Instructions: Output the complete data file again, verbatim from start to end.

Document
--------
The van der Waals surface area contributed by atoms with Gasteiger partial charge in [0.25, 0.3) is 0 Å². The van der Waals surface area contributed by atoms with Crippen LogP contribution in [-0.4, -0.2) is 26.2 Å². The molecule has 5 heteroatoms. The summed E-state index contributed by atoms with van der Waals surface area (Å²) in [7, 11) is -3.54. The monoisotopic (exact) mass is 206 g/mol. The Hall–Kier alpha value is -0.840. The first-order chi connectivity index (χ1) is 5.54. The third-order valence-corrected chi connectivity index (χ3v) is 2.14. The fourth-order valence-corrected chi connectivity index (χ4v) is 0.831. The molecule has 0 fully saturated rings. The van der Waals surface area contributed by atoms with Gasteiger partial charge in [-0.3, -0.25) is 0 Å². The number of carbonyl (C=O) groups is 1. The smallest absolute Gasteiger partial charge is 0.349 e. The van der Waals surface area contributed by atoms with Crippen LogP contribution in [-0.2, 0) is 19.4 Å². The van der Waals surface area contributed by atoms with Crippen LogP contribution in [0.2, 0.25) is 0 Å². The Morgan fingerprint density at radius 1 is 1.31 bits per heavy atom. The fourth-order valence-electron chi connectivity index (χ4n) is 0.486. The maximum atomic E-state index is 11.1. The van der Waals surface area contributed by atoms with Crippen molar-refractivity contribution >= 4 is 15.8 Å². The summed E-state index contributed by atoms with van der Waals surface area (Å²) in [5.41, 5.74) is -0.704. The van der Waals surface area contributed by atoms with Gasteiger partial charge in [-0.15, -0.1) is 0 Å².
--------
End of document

The van der Waals surface area contributed by atoms with Gasteiger partial charge in [0.25, 0.3) is 0 Å². The van der Waals surface area contributed by atoms with Crippen LogP contribution in [-0.4, -0.2) is 26.2 Å². The molecule has 5 heteroatoms. The summed E-state index contributed by atoms with van der Waals surface area (Å²) in [7, 11) is -3.54. The monoisotopic (exact) mass is 206 g/mol. The Hall–Kier alpha value is -0.840. The first-order chi connectivity index (χ1) is 5.54. The third-order valence-corrected chi connectivity index (χ3v) is 2.14. The fourth-order valence-corrected chi connectivity index (χ4v) is 0.831. The molecule has 0 fully saturated rings. The van der Waals surface area contributed by atoms with Gasteiger partial charge in [-0.3, -0.25) is 0 Å². The number of carbonyl (C=O) groups is 1. The smallest absolute Gasteiger partial charge is 0.349 e. The van der Waals surface area contributed by atoms with Crippen LogP contribution in [-0.2, 0) is 19.4 Å². The van der Waals surface area contributed by atoms with Crippen LogP contribution in [0.2, 0.25) is 0 Å². The Morgan fingerprint density at radius 1 is 1.31 bits per heavy atom. The fourth-order valence-electron chi connectivity index (χ4n) is 0.486. The maximum atomic E-state index is 11.1. The van der Waals surface area contributed by atoms with Crippen molar-refractivity contribution >= 4 is 15.8 Å². The summed E-state index contributed by atoms with van der Waals surface area (Å²) in [5.41, 5.74) is -0.704. The van der Waals surface area contributed by atoms with Gasteiger partial charge in [-0.15, -0.1) is 0 Å².